Sustainability

2020 Ground Work: Soybean Harvest in Northeast Indiana

After nearly a year of planning, preparing and working, October 10 arrived – my son’s wedding day. He and fiancé got married on the farm.

We couldn’t have scripted a better day for the wedding. The year of preparation for this day paid off, allowing me to sneak out to cut a few soybeans the morning of the wedding. I hope their life together is as grand as the dawning sun the morning of their wedding, filled with the excitement of the excitement and wonderment of the fireworks at the end of the night.

It was a relatively small wedding, with only a few more than 100 guests. My new daughter-in-law Abby and her family are not familiar with farming and agriculture. The pasture full of quiet cattle that came up to the fence, horses in the arena, several tractors and an old barn made for a lot of photo opportunities for all the guests. Coupled with a very large tent, this all made it easy to adhere to current Indiana social distancing guidelines.

Most of our invited guests attended, but there were several farmers who didn’t make it, as they opted to harvest instead. And I understood completely. In fact, I could see two combines cutting soybeans during the wedding.

In fact, I worked ahead on wedding preparation enough that I had time to open up a few soybean fields in the days before the wedding. Throughout the U.S., we plant our fields with rows around the perimeter of the field called end rows or headlands. These rows allow us to turn our machinery around at either end of the long rows often seen in our pictures. If you look closely, you can see a strip of harvested soybeans behind the couple (and the cattle). This helped me to efficiently harvest all my soybeans and do some much-needed catch up the following week.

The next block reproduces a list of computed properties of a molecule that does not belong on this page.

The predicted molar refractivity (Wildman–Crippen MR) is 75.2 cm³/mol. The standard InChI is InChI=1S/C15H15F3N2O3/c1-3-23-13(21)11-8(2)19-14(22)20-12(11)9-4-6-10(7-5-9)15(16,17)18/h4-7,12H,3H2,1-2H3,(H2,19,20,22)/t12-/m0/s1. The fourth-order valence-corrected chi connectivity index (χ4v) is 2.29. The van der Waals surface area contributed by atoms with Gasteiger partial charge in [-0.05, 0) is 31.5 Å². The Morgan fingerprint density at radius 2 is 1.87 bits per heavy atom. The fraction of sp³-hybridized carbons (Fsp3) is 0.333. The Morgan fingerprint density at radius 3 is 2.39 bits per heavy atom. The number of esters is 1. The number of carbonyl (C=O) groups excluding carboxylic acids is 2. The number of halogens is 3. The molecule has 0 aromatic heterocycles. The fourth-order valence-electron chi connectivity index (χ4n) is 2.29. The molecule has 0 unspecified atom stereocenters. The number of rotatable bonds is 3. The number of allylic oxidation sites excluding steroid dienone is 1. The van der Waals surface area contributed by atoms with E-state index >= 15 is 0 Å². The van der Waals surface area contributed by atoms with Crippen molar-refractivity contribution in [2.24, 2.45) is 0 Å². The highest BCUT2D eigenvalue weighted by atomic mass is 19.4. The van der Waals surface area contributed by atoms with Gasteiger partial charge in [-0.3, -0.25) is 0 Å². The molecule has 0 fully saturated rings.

I finished harvesting my soybeans on October 17, and they all tested 10 to 13% moisture, regardless of planting date. As a farmer, I am always hoping for better yields, but due to the lack of rainfall in August when it was needed, I am satisfied with the outcome. Anytime you finish above your average, it’s a good thing.

Fall has been perfect up to this point. The corn still had a moisture content too high to harvest when I finished cutting soybeans. Before the wedding, I shelled a few acres of corn to feed my calves and test the moisture and found that it still tested 30%. By October 21, the corn had dried to 18% moisture, so I am ready to start harvesting the 2020 crop.

Cover cropping has started on my farm. Currently, I have cereal rye planted on about half my harvested soybean acres. To seed the cereal rye, I broadcast it, mixing it with a small amount of fertilizer used as a carrier. As soon as I finished those acres, it started to rain, which drove the seed into the ground, making for a perfect stand provided all the settings were correct. Any mistakes will show as soon as the cover crop emerges.

I hope to find time to spot spray some late-season weeds that have popped up in the rest of my harvested soybean fields before seeding those cover crops. Those weeds would compete with the cover crop while it is getting established. However, in my experience, the cover crop does an excellent job controlling weeds like marestail the following spring. Managing the weeds now will make it easier next spring.

Delivery of cattle to local meat processors has begun. Because of the COVID-19 pandemic, small local meat plants are booked through 2021, but I have appointments to deliver cattle in October, November, December and April of 2021.

Farming is never “done.” I can come into the house at night completely caught up, and wake up with so much to do I don’t know where to start. Sure my “yield monitor” feels the same way. She works night and day, as you can see, computing bushels harvested divided by acres covered. She’s paying particularly close attention to the final few soybeans for the 2020 season (right). I expect her to have the final results soon…

 

Wedding Photos

2020 Ground Work: Soybean Harvest in Northeast Indiana

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Tom Griffiths
Tom Griffiths

U.S. Soybean Farmer

Indiana

Tom Griffiths raises soybeans, corn, hay and cattle near Kendallville, Indiana. He has built his farm with a focus on sustainability, using 100% no-till, cover crops, best management practices to protect soil and water quality, and grazing cattle on marginal land. Tom’s wife Kim is a middle school language arts teacher, and their son Glen works for an area agricultural retailer. He has served as a director for the Indiana Soybean Alliance, and he was appointed to the United Soybean Board in 2018.